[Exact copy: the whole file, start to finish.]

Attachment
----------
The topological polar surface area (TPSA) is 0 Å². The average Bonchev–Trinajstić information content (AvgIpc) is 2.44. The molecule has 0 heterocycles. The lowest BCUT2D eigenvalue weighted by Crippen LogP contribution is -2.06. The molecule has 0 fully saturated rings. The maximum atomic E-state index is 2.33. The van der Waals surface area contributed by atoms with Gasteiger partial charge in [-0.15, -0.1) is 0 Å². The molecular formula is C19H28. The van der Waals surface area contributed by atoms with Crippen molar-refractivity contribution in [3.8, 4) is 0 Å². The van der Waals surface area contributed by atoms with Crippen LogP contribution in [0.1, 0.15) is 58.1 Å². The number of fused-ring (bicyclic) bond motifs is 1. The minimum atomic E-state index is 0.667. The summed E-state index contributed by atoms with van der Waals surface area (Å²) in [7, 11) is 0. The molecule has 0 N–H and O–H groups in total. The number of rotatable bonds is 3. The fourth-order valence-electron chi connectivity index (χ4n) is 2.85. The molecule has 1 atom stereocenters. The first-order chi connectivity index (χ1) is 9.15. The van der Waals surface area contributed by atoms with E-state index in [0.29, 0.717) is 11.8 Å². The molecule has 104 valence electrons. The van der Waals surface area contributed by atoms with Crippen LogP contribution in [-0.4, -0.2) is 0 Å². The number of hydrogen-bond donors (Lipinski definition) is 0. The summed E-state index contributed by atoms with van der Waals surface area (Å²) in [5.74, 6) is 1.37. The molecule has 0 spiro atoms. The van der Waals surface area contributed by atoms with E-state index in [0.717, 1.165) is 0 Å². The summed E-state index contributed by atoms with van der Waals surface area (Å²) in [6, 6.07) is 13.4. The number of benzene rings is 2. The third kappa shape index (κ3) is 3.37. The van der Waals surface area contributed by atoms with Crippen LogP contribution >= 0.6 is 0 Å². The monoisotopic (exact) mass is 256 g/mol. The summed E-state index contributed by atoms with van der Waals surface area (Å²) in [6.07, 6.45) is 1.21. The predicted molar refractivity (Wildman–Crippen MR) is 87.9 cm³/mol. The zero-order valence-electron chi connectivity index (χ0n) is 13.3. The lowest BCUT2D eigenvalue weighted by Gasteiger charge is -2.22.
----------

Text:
The topological polar surface area (TPSA) is 0 Å². The average Bonchev–Trinajstić information content (AvgIpc) is 2.44. The molecule has 0 heterocycles. The lowest BCUT2D eigenvalue weighted by Crippen LogP contribution is -2.06. The molecule has 0 fully saturated rings. The maximum atomic E-state index is 2.33. The van der Waals surface area contributed by atoms with Gasteiger partial charge in [-0.15, -0.1) is 0 Å². The molecular formula is C19H28. The van der Waals surface area contributed by atoms with Crippen molar-refractivity contribution in [3.8, 4) is 0 Å². The van der Waals surface area contributed by atoms with Crippen LogP contribution in [0.1, 0.15) is 58.1 Å². The number of fused-ring (bicyclic) bond motifs is 1. The minimum atomic E-state index is 0.667. The summed E-state index contributed by atoms with van der Waals surface area (Å²) in [7, 11) is 0. The molecule has 0 N–H and O–H groups in total. The number of rotatable bonds is 3. The fourth-order valence-electron chi connectivity index (χ4n) is 2.85. The molecule has 1 atom stereocenters. The first-order chi connectivity index (χ1) is 9.15. The van der Waals surface area contributed by atoms with E-state index in [0.29, 0.717) is 11.8 Å². The molecule has 104 valence electrons. The van der Waals surface area contributed by atoms with Crippen LogP contribution in [-0.4, -0.2) is 0 Å². The number of hydrogen-bond donors (Lipinski definition) is 0. The summed E-state index contributed by atoms with van der Waals surface area (Å²) in [5.74, 6) is 1.37. The molecule has 0 spiro atoms. The van der Waals surface area contributed by atoms with E-state index in [0.717, 1.165) is 0 Å². The summed E-state index contributed by atoms with van der Waals surface area (Å²) in [6, 6.07) is 13.4. The number of benzene rings is 2. The third kappa shape index (κ3) is 3.37. The van der Waals surface area contributed by atoms with Crippen LogP contribution >= 0.6 is 0 Å². The monoisotopic (exact) mass is 256 g/mol. The summed E-state index contributed by atoms with van der Waals surface area (Å²) in [6.07, 6.45) is 1.21. The predicted molar refractivity (Wildman–Crippen MR) is 87.9 cm³/mol. The zero-order valence-electron chi connectivity index (χ0n) is 13.3. The lowest BCUT2D eigenvalue weighted by Gasteiger charge is -2.22.